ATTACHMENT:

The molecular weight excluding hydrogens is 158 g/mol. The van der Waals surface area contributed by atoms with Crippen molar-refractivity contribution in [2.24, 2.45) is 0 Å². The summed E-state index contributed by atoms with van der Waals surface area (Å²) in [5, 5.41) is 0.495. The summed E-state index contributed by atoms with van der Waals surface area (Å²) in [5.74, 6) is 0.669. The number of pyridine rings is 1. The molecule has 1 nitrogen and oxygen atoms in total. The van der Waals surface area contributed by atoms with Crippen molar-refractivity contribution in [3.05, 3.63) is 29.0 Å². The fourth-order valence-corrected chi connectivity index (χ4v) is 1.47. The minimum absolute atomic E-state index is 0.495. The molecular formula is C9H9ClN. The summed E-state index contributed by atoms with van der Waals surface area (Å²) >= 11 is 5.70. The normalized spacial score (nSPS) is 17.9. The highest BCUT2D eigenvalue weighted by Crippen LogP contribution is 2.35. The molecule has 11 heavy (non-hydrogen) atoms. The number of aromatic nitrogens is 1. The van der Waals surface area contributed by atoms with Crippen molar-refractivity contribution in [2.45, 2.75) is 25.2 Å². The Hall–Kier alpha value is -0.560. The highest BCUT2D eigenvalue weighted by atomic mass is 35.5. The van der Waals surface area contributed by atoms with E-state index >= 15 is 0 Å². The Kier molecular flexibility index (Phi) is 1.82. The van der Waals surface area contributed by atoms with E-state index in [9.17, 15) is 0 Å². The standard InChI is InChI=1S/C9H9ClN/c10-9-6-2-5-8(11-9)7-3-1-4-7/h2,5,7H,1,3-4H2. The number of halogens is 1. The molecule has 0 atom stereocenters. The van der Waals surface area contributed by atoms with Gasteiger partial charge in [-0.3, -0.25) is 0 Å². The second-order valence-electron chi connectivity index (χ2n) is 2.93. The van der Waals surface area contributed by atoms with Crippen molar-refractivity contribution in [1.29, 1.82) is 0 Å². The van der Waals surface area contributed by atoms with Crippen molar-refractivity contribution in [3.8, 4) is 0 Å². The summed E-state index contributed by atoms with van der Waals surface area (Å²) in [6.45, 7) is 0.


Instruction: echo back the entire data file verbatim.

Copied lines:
The molecular weight excluding hydrogens is 158 g/mol. The van der Waals surface area contributed by atoms with Crippen molar-refractivity contribution in [2.24, 2.45) is 0 Å². The summed E-state index contributed by atoms with van der Waals surface area (Å²) in [5, 5.41) is 0.495. The summed E-state index contributed by atoms with van der Waals surface area (Å²) in [5.74, 6) is 0.669. The number of pyridine rings is 1. The molecule has 1 nitrogen and oxygen atoms in total. The van der Waals surface area contributed by atoms with Crippen molar-refractivity contribution in [3.05, 3.63) is 29.0 Å². The fourth-order valence-corrected chi connectivity index (χ4v) is 1.47. The minimum absolute atomic E-state index is 0.495. The molecular formula is C9H9ClN. The summed E-state index contributed by atoms with van der Waals surface area (Å²) >= 11 is 5.70. The normalized spacial score (nSPS) is 17.9. The highest BCUT2D eigenvalue weighted by Crippen LogP contribution is 2.35. The molecule has 11 heavy (non-hydrogen) atoms. The number of aromatic nitrogens is 1. The van der Waals surface area contributed by atoms with Crippen molar-refractivity contribution in [2.45, 2.75) is 25.2 Å². The Hall–Kier alpha value is -0.560. The highest BCUT2D eigenvalue weighted by atomic mass is 35.5. The van der Waals surface area contributed by atoms with E-state index >= 15 is 0 Å². The Kier molecular flexibility index (Phi) is 1.82. The van der Waals surface area contributed by atoms with E-state index in [9.17, 15) is 0 Å². The standard InChI is InChI=1S/C9H9ClN/c10-9-6-2-5-8(11-9)7-3-1-4-7/h2,5,7H,1,3-4H2. The number of halogens is 1. The molecule has 0 atom stereocenters. The van der Waals surface area contributed by atoms with Gasteiger partial charge in [-0.3, -0.25) is 0 Å². The second-order valence-electron chi connectivity index (χ2n) is 2.93. The van der Waals surface area contributed by atoms with Crippen molar-refractivity contribution in [1.29, 1.82) is 0 Å². The van der Waals surface area contributed by atoms with Crippen molar-refractivity contribution in [3.8, 4) is 0 Å². The summed E-state index contributed by atoms with van der Waals surface area (Å²) in [6.45, 7) is 0.